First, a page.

January 15, 2019

Brent Richardson Resigns As DCEH CEO

Brent Richardson Resigns As DCEH CEO

Brent Richardson has resigned as CEO of Dream Center Education Holdings after a tumultuous year since the non-profit took over three chains of career education schools — the Art Institutes, Argosy University, and South University — formerly owned by for-profit EDMC. A person close to DCEH management confirmed the resignation.

Under Richardson, the former CEO of for-profit Grand Canyon University, DCEH closed numerous campuses, laid off hundreds of staff, and faced numerous adverse actions by accreditors. As Republic Report first reported, last May, DCEH published false statements about the accreditation status of two of its schools, and seemed to be seeking to leverage the non-profit schools to make money for for-profit schools and other businesses in which Richardson and his family and close associates were invested.

We’ve been covering the DCEH saga, and the terrible impact for students, ever since, up to yesterday’s announcement that DCEH was, with the blessing of the DeVos Department of Education, restructuring, turning over the Art Institutes and South to a separate non-profit foundation, and putting a for-profit company, Studio Enterprise, in charge of providing services to all three chains.

Richardson, through aides, repeatedly declined to speak with me to tell his side of the story (although they dangled an opportunity to meet in person if I traveled to Los Angeles and held off publishing an article), but associates say he was working without a salary, trying in fact to use his network to revive the former EDMC schools out of a sense of service.

The person who confirmed the resignation told me of Richardson: “He never asked for a penny…never operated in a conflict, visited 46 campuses multiple times, got it to a safe landing, all after deceptive corrupt ‘sale’ to DCEH by EDMC…he succeeded to achieve a good outcome against all odds…all of which will be confirmed in future litigation plus hopefully a congressional hearing on Oversight…which I hope you stimulate…And the majority of faculty, students, and staff are indeed better off than one year ago…and tax payers didn’t lose $1.3 billion like other troubled closures…”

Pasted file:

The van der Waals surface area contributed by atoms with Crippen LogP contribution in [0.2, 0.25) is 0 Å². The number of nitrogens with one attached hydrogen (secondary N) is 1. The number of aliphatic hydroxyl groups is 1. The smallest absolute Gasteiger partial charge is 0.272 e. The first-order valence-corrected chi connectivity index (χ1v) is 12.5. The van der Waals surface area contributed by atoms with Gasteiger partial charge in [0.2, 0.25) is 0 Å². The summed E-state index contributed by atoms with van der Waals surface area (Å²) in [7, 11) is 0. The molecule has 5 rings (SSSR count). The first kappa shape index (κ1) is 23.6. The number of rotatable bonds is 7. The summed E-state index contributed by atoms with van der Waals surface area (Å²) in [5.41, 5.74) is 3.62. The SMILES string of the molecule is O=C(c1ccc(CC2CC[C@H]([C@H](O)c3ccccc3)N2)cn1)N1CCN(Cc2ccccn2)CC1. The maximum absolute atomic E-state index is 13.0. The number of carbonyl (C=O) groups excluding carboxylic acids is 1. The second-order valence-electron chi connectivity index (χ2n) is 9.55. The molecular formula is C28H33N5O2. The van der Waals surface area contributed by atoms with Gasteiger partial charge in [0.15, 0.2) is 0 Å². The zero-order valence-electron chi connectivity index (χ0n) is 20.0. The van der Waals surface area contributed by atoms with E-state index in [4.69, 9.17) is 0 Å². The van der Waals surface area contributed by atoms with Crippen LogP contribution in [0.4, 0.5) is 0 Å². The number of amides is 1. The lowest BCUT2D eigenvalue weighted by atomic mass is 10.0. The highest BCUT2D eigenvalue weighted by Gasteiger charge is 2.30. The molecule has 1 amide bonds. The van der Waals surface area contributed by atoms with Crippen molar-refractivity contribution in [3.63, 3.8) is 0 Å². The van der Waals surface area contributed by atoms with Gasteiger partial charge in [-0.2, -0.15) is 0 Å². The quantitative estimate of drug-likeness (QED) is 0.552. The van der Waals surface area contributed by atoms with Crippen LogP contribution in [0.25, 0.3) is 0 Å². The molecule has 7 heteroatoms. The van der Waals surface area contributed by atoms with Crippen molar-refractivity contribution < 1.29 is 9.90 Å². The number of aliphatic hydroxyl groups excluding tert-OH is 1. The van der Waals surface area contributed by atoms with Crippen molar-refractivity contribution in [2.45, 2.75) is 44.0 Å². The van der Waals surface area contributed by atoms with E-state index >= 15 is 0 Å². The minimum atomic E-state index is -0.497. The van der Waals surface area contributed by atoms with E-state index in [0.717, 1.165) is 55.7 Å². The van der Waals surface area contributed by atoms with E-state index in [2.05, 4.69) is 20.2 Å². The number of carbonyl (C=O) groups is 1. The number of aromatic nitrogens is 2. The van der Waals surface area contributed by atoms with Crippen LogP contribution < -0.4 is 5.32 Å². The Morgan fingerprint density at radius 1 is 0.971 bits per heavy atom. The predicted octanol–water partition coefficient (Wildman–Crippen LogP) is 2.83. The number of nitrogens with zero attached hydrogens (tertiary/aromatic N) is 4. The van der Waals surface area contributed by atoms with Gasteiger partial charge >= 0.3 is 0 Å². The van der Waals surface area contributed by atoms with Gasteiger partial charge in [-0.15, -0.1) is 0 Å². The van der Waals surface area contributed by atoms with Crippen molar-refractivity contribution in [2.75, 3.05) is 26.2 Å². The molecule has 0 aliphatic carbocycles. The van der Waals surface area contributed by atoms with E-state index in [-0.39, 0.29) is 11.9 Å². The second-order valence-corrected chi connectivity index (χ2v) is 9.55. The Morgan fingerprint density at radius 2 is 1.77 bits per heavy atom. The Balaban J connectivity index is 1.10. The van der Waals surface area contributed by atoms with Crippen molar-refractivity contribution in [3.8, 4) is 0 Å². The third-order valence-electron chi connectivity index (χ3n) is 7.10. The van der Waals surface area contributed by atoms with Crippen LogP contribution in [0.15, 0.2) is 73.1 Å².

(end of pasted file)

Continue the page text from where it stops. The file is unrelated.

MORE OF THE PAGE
This source called “100% false” an unverified online rumor that Brent Richardson is associated with the new non-profit and for-profit entities now tasked with operating many of the former DCEH schools.

UPDATE 01-18-19 7:50 pm:

A federal judge in Cleveland placed DCEH in receivership this afternoon, after a Florida lead generation company, Digital Media Solutions (which describes itself as having been “founded by a team of lifelong athletes”), today sued DCEH, claiming the school operator owed it $252,737 and asked for a receiver, and DCEH, in an almost certainly coordinated move, immediately filed a response agreeing that a receiver was needed.

In its court filings DCEH once again blames EDMC, the for-profit company that sold it the schools, for the chaos that has ensued.

Within 60 days of the final closing and after completing the opening balance sheet audits DCEH discovered that the actual revenues fell far short of the projections provided by EDMC, in an amount in the tens of millions of dollars, while overhead fixed costs were significantly in excess of the EDMC’s representations. DCEH’s efforts to instill best practices organization wide and reduce enormous corporate inefficiencies clearly would not be enough to balance what was now projected to be a substantial operating deficit. DCEH determined that the decline in enrollment and revenue was the result of minimal new program development, vastly reduced marketing efforts prior to sale by EDMC, a gap between curricula and employable skills for a number of programs, and the lack of capital investment in facilities and technology. Those issues exacerbated a disengagement from the local communities. The Universities’ high fixed expenses, principally driven by large leased facilities, caused additional stress by limiting the organizations’ ability to reduce the cost base in line with revenue. Absent some sort of cure, DCEH forecasted an inability to meet all of its financial obligations by December of 2018.

The filing continues: